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Migrants refusing to leave Watson Hotel for shelter at Brooklyn Cruise Terminal cite poor conditions


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    NEW YORK (WCBS) — A number of migrants are refusing to leave a West Side hotel after the city sent buses to move them to a new shelter in Brooklyn.

Migrants and advocates have been at the Watson Hotel. Monday morning, more MTA buses arrived to take the migrants to a shelter at the Brooklyn Cruise Terminal.

A handful of them – some sleeping outside, and some coming out of the hotel – got on the buses, but a few remained. They told CBS2’s Zinnia Maldonado they went to the new shelter, saw the conditions, and decided to come right back.

The inside of the new migrant relief center has cots stacked in tight, head to toe. A migrant showed CBS2 a picture he took after he left the Watson Hotel over the weekend and boarded a bus to the new shelter.

“The Brooklyn Cruise Terminal is ugly. It’s disgusting,” the migrant said through a translator.

Migrants said they’d rather sleep outside the Watson Hotel, where they were previously placed, than stay at the terminal. Some spent Sunday night on the sidewalk and inside tents.

“They’re not looking for luxury. They’re looking for a dignified process with which to advance, and that the situation that they’ve been put in, they keep feeling like they are put back to step one each time,” said Sergio Uzurin of the Mutual Aid Collective.

Last week, Mayor Eric Adams announced plans to set up the 1,000 bed facility in Brooklyn for single men to make room for asylum-seeking families and children at the Watson Hotel. But advocates said the conditions there aren’t suitable.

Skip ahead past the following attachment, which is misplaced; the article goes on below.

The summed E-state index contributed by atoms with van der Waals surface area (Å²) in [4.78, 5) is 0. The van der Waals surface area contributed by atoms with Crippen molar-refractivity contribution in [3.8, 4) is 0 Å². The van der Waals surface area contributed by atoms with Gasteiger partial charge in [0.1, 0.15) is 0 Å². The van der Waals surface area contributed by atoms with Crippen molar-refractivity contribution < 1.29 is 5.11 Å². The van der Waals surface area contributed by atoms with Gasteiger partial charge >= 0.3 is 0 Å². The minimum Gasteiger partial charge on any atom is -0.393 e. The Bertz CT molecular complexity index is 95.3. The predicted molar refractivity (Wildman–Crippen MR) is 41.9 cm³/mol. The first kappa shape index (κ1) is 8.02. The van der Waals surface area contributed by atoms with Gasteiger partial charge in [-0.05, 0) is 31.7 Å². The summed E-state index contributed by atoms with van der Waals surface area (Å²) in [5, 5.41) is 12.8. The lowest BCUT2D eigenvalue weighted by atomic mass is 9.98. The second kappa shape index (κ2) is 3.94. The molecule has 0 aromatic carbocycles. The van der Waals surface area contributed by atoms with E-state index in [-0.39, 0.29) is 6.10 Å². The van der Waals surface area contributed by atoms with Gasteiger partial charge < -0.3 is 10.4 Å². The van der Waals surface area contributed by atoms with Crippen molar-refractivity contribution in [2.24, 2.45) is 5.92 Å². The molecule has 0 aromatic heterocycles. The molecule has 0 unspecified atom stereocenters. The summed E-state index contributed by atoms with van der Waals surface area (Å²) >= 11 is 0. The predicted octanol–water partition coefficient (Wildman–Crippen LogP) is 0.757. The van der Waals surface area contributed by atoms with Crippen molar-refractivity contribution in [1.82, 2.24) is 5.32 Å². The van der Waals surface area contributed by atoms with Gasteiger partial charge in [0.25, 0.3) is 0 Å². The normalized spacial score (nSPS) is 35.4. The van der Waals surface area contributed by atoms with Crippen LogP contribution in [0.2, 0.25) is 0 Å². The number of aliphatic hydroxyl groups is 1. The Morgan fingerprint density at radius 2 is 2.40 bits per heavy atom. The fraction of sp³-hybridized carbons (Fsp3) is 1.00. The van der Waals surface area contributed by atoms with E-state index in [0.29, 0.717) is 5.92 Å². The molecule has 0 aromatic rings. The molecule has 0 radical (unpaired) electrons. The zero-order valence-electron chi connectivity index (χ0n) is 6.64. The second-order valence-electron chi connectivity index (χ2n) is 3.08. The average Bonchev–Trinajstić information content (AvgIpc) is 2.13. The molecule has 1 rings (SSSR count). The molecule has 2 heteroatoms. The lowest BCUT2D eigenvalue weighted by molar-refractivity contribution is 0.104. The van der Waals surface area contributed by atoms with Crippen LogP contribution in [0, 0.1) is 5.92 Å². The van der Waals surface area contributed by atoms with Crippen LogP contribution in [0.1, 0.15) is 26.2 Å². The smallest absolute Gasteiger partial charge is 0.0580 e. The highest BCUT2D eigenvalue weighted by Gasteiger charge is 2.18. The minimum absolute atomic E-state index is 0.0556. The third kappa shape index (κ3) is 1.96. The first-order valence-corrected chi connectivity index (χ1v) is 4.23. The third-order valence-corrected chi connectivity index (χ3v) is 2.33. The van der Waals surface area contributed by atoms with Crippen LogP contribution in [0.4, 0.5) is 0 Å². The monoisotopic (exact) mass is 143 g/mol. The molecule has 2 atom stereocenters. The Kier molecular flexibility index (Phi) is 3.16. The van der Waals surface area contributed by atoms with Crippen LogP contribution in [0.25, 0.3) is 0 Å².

The city released a statement that read in part, “The facilities at Brooklyn Cruise Terminal will provide the same services as every other humanitarian relief center in the city, and the scheduled relocations to Brooklyn Cruise Terminal this weekend took place was planned.”

Adams, speaking about the migrant crisis Monday morning, said with more than 42,000 migrants arriving since last spring, the state and federal governments need to step up their funding as they continue to deal with a national crisis.

“We received $8 million from FEMA. But when you look at the price tag, it’s going to continue to go up,” said Adams. “There’s a crisis right now, and that crisis should be coordinated by the national government. We need to expedite the right to work, because it’s just unfair to cities like El Paso, New York, Chicago, Washington for us to pick up this burden.”

A city official outside the Watson Hotel told Maldonado the relocation of these migrants is only supposed to last 12 weeks. There’s no word on where they would go after that.

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